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Posts Tagged ‘Ned Sherrin’

It’s over twenty years since I saw the original production of this play. It had a very original structure – a biographical monologue interrupted by ‘illustrations’ by characters described in the monologue (some time later, Improbable Theatre did the same with real people in Lifegame) – and a performance from Peter O’Toole which added a frisson because you couldn’t decide if he was playing drunk or actually was drunk!

Jeffrey Bernard was a journalist, gambler, raconteur and professional drunk. He was notorious to those that came across him, but after the play was staged became what we would call today a ‘celebrity’. In the play he tells his own story whilst locked into Soho’s Coach & Horses overnight by mistake. He drinks as he does and some of those he mentions and some of the stories he tells are illustrated by a host of characters, played by four actors, who come on stage briefly to introduce the character or play out the story.

It was fascinating to return to it after 20 years with a different actor, Robert Powell,  playing Bernard. It’s slightly less shocking, but still very funny and the structure remains clever, fresh and perfect for the story it tells. Powell is clearly enjoying playing this role and does so very well, with almost continual eye contact with the audience and a knowing smile that make it feel like you’re in the pub with him. That’s helped, of course, by a realistic pub set from Jonathan Fensom and in our case by front stalls seats, again within wig spotting distance! Director David Grindley’s staging serves Keith Waterhouse’s play well and is pretty faithful to Ned Sherrin’s original production – no point in messing with something that worked.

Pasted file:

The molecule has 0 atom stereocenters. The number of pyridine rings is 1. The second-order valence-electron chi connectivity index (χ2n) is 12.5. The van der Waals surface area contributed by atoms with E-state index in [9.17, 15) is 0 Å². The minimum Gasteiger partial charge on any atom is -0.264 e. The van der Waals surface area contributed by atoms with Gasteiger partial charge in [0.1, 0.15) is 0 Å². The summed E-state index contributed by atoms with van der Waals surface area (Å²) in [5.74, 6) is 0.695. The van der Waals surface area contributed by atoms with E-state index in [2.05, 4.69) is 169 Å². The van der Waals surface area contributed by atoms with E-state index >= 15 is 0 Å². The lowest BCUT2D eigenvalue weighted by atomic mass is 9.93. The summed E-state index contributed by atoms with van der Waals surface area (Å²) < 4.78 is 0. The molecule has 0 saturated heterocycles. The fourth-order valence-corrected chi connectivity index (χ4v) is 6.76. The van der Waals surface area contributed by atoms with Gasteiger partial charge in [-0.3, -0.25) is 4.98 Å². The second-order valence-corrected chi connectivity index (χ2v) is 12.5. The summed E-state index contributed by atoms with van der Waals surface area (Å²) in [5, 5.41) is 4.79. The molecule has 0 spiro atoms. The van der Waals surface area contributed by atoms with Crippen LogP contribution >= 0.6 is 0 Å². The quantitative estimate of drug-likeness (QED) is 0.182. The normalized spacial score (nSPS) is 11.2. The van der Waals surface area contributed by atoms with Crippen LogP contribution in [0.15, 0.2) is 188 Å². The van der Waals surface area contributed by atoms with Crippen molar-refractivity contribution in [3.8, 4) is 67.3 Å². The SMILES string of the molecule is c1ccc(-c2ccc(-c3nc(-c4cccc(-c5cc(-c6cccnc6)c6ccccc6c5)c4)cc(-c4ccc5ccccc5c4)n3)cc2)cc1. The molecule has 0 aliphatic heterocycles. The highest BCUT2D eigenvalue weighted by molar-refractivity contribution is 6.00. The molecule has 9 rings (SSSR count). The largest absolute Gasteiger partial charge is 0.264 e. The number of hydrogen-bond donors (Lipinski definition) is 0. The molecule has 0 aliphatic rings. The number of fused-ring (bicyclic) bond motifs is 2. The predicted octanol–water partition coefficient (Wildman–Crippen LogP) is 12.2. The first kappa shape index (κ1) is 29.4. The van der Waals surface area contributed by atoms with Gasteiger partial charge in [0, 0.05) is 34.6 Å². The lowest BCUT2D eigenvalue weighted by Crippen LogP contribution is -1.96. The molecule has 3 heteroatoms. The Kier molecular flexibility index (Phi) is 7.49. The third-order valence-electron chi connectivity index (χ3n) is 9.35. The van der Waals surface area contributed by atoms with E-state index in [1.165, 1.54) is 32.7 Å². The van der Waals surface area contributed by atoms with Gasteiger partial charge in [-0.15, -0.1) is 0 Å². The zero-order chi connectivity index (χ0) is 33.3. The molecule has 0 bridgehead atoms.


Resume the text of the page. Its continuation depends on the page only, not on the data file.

I don’t know if this Bath originated touring production is intended for the West End but I think the timing is good and it could well succeed again; my two companions were new to it and enjoyed it as much as I did.

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